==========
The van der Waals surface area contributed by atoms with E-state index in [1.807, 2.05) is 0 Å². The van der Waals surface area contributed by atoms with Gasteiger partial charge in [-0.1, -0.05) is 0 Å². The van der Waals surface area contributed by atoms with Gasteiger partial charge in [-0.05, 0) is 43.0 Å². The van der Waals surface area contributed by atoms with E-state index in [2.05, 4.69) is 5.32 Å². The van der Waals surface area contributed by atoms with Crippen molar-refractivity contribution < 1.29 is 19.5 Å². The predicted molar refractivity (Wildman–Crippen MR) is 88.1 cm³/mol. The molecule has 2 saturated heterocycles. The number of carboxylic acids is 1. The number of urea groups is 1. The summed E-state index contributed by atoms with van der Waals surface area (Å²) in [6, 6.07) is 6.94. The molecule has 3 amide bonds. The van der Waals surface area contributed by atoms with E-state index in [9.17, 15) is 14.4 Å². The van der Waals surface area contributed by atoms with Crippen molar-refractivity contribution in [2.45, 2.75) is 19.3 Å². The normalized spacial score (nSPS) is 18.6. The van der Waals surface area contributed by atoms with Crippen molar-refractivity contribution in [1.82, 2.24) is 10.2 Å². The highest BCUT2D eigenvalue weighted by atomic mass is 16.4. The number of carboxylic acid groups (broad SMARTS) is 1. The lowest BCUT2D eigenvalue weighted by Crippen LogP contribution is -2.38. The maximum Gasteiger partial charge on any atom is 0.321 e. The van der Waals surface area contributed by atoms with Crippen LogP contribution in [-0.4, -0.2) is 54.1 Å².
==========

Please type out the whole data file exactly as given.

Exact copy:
The van der Waals surface area contributed by atoms with E-state index in [1.807, 2.05) is 0 Å². The van der Waals surface area contributed by atoms with Gasteiger partial charge in [-0.1, -0.05) is 0 Å². The van der Waals surface area contributed by atoms with Gasteiger partial charge in [-0.05, 0) is 43.0 Å². The van der Waals surface area contributed by atoms with E-state index in [2.05, 4.69) is 5.32 Å². The van der Waals surface area contributed by atoms with Crippen molar-refractivity contribution < 1.29 is 19.5 Å². The predicted molar refractivity (Wildman–Crippen MR) is 88.1 cm³/mol. The molecule has 2 saturated heterocycles. The number of carboxylic acids is 1. The number of urea groups is 1. The summed E-state index contributed by atoms with van der Waals surface area (Å²) in [6, 6.07) is 6.94. The molecule has 3 amide bonds. The van der Waals surface area contributed by atoms with E-state index in [9.17, 15) is 14.4 Å². The van der Waals surface area contributed by atoms with Crippen molar-refractivity contribution in [2.45, 2.75) is 19.3 Å². The normalized spacial score (nSPS) is 18.6. The van der Waals surface area contributed by atoms with Crippen molar-refractivity contribution in [1.82, 2.24) is 10.2 Å². The highest BCUT2D eigenvalue weighted by atomic mass is 16.4. The number of carboxylic acid groups (broad SMARTS) is 1. The lowest BCUT2D eigenvalue weighted by Crippen LogP contribution is -2.38. The maximum Gasteiger partial charge on any atom is 0.321 e. The van der Waals surface area contributed by atoms with Crippen LogP contribution in [-0.4, -0.2) is 54.1 Å².